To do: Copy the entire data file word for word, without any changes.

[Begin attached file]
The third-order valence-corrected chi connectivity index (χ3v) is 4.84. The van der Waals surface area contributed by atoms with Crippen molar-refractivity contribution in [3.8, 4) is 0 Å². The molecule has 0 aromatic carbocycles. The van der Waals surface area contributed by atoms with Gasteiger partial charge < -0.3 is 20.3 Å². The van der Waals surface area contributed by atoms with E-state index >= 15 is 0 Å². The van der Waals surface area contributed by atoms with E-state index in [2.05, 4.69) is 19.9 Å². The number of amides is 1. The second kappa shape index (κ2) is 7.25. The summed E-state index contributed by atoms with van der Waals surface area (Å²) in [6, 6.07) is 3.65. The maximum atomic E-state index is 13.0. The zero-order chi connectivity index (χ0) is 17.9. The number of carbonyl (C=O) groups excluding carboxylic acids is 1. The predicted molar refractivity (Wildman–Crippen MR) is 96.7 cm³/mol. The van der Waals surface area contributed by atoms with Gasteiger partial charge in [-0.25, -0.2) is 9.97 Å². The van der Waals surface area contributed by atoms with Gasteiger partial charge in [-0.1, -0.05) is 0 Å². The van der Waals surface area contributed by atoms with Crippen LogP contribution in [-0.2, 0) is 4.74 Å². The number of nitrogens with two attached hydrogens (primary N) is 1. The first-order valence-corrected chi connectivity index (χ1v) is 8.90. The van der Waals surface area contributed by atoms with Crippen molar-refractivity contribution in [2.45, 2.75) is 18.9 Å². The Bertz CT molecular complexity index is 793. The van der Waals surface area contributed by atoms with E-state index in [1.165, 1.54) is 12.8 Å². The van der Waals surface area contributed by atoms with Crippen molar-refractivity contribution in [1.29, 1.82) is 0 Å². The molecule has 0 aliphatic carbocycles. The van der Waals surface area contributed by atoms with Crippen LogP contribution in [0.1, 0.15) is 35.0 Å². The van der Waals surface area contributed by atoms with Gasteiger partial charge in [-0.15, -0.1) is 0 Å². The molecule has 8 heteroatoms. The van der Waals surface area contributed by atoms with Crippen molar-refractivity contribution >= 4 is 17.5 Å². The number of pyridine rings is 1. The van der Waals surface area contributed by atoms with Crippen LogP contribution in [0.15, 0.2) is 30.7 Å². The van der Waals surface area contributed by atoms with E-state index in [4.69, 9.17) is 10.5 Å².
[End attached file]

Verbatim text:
The third-order valence-corrected chi connectivity index (χ3v) is 4.84. The van der Waals surface area contributed by atoms with Crippen molar-refractivity contribution in [3.8, 4) is 0 Å². The molecule has 0 aromatic carbocycles. The van der Waals surface area contributed by atoms with Gasteiger partial charge < -0.3 is 20.3 Å². The van der Waals surface area contributed by atoms with E-state index >= 15 is 0 Å². The van der Waals surface area contributed by atoms with E-state index in [2.05, 4.69) is 19.9 Å². The number of amides is 1. The second kappa shape index (κ2) is 7.25. The summed E-state index contributed by atoms with van der Waals surface area (Å²) in [6, 6.07) is 3.65. The maximum atomic E-state index is 13.0. The zero-order chi connectivity index (χ0) is 17.9. The number of carbonyl (C=O) groups excluding carboxylic acids is 1. The predicted molar refractivity (Wildman–Crippen MR) is 96.7 cm³/mol. The van der Waals surface area contributed by atoms with Gasteiger partial charge in [-0.25, -0.2) is 9.97 Å². The van der Waals surface area contributed by atoms with Gasteiger partial charge in [-0.1, -0.05) is 0 Å². The van der Waals surface area contributed by atoms with Crippen LogP contribution in [-0.2, 0) is 4.74 Å². The number of nitrogens with two attached hydrogens (primary N) is 1. The first-order valence-corrected chi connectivity index (χ1v) is 8.90. The van der Waals surface area contributed by atoms with Crippen molar-refractivity contribution in [2.45, 2.75) is 18.9 Å². The Bertz CT molecular complexity index is 793. The van der Waals surface area contributed by atoms with E-state index in [1.165, 1.54) is 12.8 Å². The van der Waals surface area contributed by atoms with Crippen molar-refractivity contribution in [1.29, 1.82) is 0 Å². The molecule has 0 aliphatic carbocycles. The van der Waals surface area contributed by atoms with Crippen LogP contribution in [0.1, 0.15) is 35.0 Å². The van der Waals surface area contributed by atoms with Gasteiger partial charge in [-0.15, -0.1) is 0 Å². The molecule has 8 heteroatoms. The van der Waals surface area contributed by atoms with Crippen molar-refractivity contribution >= 4 is 17.5 Å². The number of pyridine rings is 1. The van der Waals surface area contributed by atoms with Crippen LogP contribution in [0.15, 0.2) is 30.7 Å². The van der Waals surface area contributed by atoms with E-state index in [4.69, 9.17) is 10.5 Å².